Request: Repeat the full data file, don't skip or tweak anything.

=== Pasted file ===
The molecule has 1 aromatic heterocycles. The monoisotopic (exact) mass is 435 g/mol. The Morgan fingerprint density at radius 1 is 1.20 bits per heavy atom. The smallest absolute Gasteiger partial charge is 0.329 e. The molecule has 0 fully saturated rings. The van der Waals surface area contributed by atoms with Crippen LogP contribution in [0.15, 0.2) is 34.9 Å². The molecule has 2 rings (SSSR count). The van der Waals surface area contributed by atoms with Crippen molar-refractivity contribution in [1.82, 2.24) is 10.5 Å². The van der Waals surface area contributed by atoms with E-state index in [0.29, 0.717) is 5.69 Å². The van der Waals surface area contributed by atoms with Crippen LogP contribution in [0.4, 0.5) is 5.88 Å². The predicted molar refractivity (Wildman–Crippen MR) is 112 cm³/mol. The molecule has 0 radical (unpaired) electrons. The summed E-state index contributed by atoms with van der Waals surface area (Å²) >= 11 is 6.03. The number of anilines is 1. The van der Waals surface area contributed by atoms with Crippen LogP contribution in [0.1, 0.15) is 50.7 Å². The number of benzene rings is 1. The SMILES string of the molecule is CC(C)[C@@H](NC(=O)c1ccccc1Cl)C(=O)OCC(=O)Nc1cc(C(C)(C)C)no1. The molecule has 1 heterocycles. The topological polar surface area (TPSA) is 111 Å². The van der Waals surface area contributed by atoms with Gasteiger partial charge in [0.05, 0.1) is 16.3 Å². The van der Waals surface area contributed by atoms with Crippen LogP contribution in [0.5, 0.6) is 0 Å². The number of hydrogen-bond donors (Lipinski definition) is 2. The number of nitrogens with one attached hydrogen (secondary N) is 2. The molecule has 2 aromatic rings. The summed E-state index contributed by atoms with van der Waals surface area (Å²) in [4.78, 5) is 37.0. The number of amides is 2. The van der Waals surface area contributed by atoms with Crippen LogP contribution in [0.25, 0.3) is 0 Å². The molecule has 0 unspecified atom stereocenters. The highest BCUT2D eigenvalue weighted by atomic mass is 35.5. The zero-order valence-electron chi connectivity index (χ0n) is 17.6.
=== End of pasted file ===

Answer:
The molecule has 1 aromatic heterocycles. The monoisotopic (exact) mass is 435 g/mol. The Morgan fingerprint density at radius 1 is 1.20 bits per heavy atom. The smallest absolute Gasteiger partial charge is 0.329 e. The molecule has 0 fully saturated rings. The van der Waals surface area contributed by atoms with Crippen LogP contribution in [0.15, 0.2) is 34.9 Å². The molecule has 2 rings (SSSR count). The van der Waals surface area contributed by atoms with Crippen molar-refractivity contribution in [1.82, 2.24) is 10.5 Å². The van der Waals surface area contributed by atoms with E-state index in [0.29, 0.717) is 5.69 Å². The van der Waals surface area contributed by atoms with Crippen LogP contribution in [0.4, 0.5) is 5.88 Å². The predicted molar refractivity (Wildman–Crippen MR) is 112 cm³/mol. The molecule has 0 radical (unpaired) electrons. The summed E-state index contributed by atoms with van der Waals surface area (Å²) >= 11 is 6.03. The number of anilines is 1. The van der Waals surface area contributed by atoms with Crippen LogP contribution in [0.1, 0.15) is 50.7 Å². The number of benzene rings is 1. The SMILES string of the molecule is CC(C)[C@@H](NC(=O)c1ccccc1Cl)C(=O)OCC(=O)Nc1cc(C(C)(C)C)no1. The molecule has 1 heterocycles. The topological polar surface area (TPSA) is 111 Å². The van der Waals surface area contributed by atoms with Gasteiger partial charge in [0.05, 0.1) is 16.3 Å². The van der Waals surface area contributed by atoms with Crippen LogP contribution in [0.5, 0.6) is 0 Å². The number of hydrogen-bond donors (Lipinski definition) is 2. The number of nitrogens with one attached hydrogen (secondary N) is 2. The molecule has 2 aromatic rings. The summed E-state index contributed by atoms with van der Waals surface area (Å²) in [4.78, 5) is 37.0. The number of amides is 2. The van der Waals surface area contributed by atoms with Crippen LogP contribution in [0.25, 0.3) is 0 Å². The molecule has 0 unspecified atom stereocenters. The highest BCUT2D eigenvalue weighted by atomic mass is 35.5. The zero-order valence-electron chi connectivity index (χ0n) is 17.6.